Recent Reads #57

As ever, today I will be briefly reviewing all the books I’ve read since my last post in approximately fifty words. 

Some of these books either aren’t released yet or I want to write a full review of in the future, so I’ll just have a quick thought with the full review to come!


The Wolf and the Woodsman by Ava Reid

⭐️🏳️‍🌈 (side characters) 💙

TW: magic requiring self harm, blood, body horror, eye horror, gore, dismemberment, torture, antisemitism, ethnic cleansing, child abuse, animal death

This was such a gorgeously written, rich and dark adult fantasy, expertly weaving elements of Jewish mythology and Hungarian history.  Évike was an excellent protagonist, flawed and fractured by her position in society and her struggle with her identity. The world around her was so well crafted and I really enjoyed how Reid delved into complex court politics and meditations on power and religion.

Full review here.

Rating: 4 out of 5.

In The Ravenous Dark by A. M. Strickland


TW: alcohol abuse/addiction, blood, decaying skin, death, death of a parent, forced marriage, rape threats, suicide, fratricide, violence, blood, gore, mild body horror, forced marriage and pregnancy

This was a dark, bloodthirsty and thoroughly enjoyable standalone fantasy. I really liked the magic system used and how we slowly learnt more about it, including the more mysterious aspects of its history. The plot had a strong mystery vibe throughout that had me hooked, wanting to know what happened next and find the truth. Strickland’s writing was descriptive and immersive, with flowery touches that were gorgeous but never felt over the top. A brutal, bloody and riveting story.

Rating: 4 out of 5.

The Ones We’re Meant To Find by Joan He


TW: familial death, disappearance, internalised ableism, blood and graphic injury, self harm, suicide ideation, suicide attempts, terminal illness, choking, death, vomiting, large scale natural disasters and mass casualties, some gore

This is one of the best mysteries I’ve read for quite some time. The characters are so well written and fleshed out, with plenty of development and surprises up their sleeves. I cannot do justice to He’s writing, which is so evocative and tantalising, constantly keeping you hooked into her amazing world and gripping tale. This is a book with incredible twists and leaves a scar on your mind and your heart forever more.

Rating: 4.5 out of 5.

Pride and Premeditation by Tirzah Price

TW: murder, death, kidnapping, blood, racism, physical abuse, hints at sexual abuse, misogyny, violence, gun violence

I was totally sold by the premise of Jane Austen meets Stalking Jack the Ripper. I mean, a classic romance tale mixed with a dash of murder. Pride and Premeditation exceeded all my expectations, right from that clever play on the iconic opening line. It sets this feminist tone and slight twist on the well-loved tale that Price maintains throughout. The mystery itself is intriguing, with plenty of good twists and turns. This is perfect for all Austen lovers who are looking for a fresh tale that harnesses the essence of the original, but twists it into a gripping mystery and a love letter to Austen herself.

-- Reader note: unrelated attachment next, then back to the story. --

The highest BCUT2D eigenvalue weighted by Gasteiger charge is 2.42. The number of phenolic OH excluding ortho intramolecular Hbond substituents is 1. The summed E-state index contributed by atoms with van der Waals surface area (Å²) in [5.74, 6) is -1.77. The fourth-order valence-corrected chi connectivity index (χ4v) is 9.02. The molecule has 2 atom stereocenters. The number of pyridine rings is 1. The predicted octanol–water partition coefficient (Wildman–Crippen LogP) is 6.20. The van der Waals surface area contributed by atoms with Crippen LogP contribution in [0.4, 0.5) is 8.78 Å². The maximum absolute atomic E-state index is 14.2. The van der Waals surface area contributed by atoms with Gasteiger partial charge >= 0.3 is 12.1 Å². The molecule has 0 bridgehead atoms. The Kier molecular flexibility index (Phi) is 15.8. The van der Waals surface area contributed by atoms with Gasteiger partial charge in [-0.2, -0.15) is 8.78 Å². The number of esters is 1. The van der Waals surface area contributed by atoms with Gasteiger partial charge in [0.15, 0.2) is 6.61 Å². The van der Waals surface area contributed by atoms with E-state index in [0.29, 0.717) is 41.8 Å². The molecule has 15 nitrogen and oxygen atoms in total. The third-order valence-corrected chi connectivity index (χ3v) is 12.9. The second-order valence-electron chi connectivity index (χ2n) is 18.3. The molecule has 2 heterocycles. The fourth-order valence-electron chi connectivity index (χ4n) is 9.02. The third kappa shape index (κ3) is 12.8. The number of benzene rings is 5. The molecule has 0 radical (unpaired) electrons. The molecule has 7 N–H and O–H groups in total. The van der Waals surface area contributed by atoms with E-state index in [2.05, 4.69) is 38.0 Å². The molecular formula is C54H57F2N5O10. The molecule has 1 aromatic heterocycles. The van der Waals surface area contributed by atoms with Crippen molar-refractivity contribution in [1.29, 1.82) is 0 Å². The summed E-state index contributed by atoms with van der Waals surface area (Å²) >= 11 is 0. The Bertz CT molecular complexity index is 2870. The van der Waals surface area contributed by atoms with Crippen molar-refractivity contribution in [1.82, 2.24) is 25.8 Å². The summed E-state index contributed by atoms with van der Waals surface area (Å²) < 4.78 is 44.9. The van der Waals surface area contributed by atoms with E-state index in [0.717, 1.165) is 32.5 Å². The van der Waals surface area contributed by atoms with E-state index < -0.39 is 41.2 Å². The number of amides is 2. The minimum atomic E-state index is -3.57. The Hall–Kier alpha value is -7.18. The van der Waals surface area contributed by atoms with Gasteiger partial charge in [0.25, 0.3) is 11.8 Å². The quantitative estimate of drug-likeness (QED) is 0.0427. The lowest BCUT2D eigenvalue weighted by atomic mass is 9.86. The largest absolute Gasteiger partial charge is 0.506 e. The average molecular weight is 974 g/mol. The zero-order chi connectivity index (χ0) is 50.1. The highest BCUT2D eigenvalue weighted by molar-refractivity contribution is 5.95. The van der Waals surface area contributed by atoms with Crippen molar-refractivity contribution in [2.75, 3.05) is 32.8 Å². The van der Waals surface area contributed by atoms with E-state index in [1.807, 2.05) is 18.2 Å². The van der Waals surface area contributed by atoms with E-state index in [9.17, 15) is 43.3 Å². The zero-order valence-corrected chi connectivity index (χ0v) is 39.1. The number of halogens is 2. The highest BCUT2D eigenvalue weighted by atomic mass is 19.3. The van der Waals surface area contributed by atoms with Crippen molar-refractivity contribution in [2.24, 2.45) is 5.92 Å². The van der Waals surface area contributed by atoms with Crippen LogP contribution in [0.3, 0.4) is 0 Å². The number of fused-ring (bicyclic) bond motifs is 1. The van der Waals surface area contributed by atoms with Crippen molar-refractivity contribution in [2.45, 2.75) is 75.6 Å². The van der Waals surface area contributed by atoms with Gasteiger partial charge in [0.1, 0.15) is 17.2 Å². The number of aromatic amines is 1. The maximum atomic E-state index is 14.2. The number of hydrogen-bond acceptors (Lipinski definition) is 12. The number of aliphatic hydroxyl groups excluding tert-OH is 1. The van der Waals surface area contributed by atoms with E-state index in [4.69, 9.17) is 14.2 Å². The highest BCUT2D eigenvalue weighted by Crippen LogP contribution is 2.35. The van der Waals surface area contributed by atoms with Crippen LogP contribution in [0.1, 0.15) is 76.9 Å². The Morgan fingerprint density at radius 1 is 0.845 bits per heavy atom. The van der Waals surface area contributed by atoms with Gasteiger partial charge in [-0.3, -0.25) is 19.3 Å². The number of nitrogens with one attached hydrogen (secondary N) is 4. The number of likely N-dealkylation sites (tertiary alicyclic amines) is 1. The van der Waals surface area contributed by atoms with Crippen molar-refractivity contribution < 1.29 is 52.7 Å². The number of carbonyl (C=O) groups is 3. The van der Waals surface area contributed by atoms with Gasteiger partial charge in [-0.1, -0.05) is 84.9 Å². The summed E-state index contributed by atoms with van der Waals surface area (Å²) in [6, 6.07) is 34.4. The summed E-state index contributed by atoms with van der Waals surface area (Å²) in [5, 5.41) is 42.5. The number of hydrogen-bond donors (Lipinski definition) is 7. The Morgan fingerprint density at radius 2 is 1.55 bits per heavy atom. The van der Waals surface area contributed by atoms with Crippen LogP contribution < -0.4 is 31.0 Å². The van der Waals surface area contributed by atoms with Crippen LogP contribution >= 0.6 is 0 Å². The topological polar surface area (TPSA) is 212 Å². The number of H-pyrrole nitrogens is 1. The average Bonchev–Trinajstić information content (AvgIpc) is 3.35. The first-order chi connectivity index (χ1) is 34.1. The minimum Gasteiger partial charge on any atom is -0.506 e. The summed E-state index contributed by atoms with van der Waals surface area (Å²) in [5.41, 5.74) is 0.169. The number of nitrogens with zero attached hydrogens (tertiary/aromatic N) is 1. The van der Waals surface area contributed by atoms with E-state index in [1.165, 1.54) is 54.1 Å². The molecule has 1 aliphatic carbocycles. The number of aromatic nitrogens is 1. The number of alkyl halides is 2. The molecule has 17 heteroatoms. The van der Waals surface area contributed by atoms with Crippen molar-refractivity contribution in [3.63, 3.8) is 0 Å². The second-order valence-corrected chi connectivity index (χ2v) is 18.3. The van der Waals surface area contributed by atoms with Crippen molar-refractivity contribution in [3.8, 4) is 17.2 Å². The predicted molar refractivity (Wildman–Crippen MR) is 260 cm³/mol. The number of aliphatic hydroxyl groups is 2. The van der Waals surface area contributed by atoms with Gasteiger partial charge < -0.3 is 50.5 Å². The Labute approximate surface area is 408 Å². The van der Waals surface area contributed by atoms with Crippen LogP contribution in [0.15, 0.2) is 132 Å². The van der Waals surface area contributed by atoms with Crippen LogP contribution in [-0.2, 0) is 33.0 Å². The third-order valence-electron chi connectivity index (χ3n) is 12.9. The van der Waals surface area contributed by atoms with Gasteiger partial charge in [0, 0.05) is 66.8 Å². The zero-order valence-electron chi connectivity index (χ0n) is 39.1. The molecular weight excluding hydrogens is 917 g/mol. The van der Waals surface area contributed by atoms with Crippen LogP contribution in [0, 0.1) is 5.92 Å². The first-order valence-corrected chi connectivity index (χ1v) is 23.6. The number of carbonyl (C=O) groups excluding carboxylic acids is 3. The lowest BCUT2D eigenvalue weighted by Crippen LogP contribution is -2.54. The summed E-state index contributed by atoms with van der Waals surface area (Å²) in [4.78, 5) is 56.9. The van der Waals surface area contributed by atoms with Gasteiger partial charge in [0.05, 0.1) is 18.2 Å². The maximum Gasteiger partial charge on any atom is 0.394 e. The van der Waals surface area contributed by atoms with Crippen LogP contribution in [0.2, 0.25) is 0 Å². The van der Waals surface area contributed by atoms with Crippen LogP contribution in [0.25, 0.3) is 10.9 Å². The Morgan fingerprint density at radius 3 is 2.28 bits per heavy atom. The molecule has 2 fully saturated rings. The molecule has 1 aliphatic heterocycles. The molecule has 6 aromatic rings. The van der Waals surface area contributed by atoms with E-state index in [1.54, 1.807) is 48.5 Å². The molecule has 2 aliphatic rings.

Rating: 4 out of 5.

Illusionary by Zoraida Córdova

⭐️🏳️‍🌈 (side character)

I absolutely loved Incendiary when I read it last year and was extremely excited to see how Córdova was going to continue and elevate the story. In every way, she succeeded. This is another fiercely original and intoxicating story, complete with some intriguing twists and turns. I really liked how the world-building and characters were expanded upon and developed. Yet again, Córdova’s writing was probably the highlight for me. It just has this intangible quality to it that never fails to completely compel and immerse me into her exquisitely crafted story and world. Every word feels delicately chosen and placed to engage your every sense and draw you deeper into this magical story.

Rating: 4 out of 5.

One Last Stop by Casey McQuiston


TW: recounted homophobic violence, racism, antisemitism, off page death, biphobia, alcoholism, family death, grief, drug use

One Last Stop just feels like the book equivalent of a warm hug on a cold winter’s night. It has this immensely cosy and reassuring energy to it, where you can completely lose yourself in this charming, romantic and unexpected story. It made my heart glow and sing. The real strength of this book is in its excellent cast of characters. I loved the queer found family that grows together and evolves into this loving mess of people. Central to the story is the gorgeous sapphic relationship. I loved their chemistry and how naturally their relationship evolved. It felt like dynamite every time they interacted and you couldn’t help but root for them to overcome everything that occurs. My heart ached for them, as I’d come to feel like I’d know them all my life. A delightful and surprising romance.

Rating: 4 out of 5.

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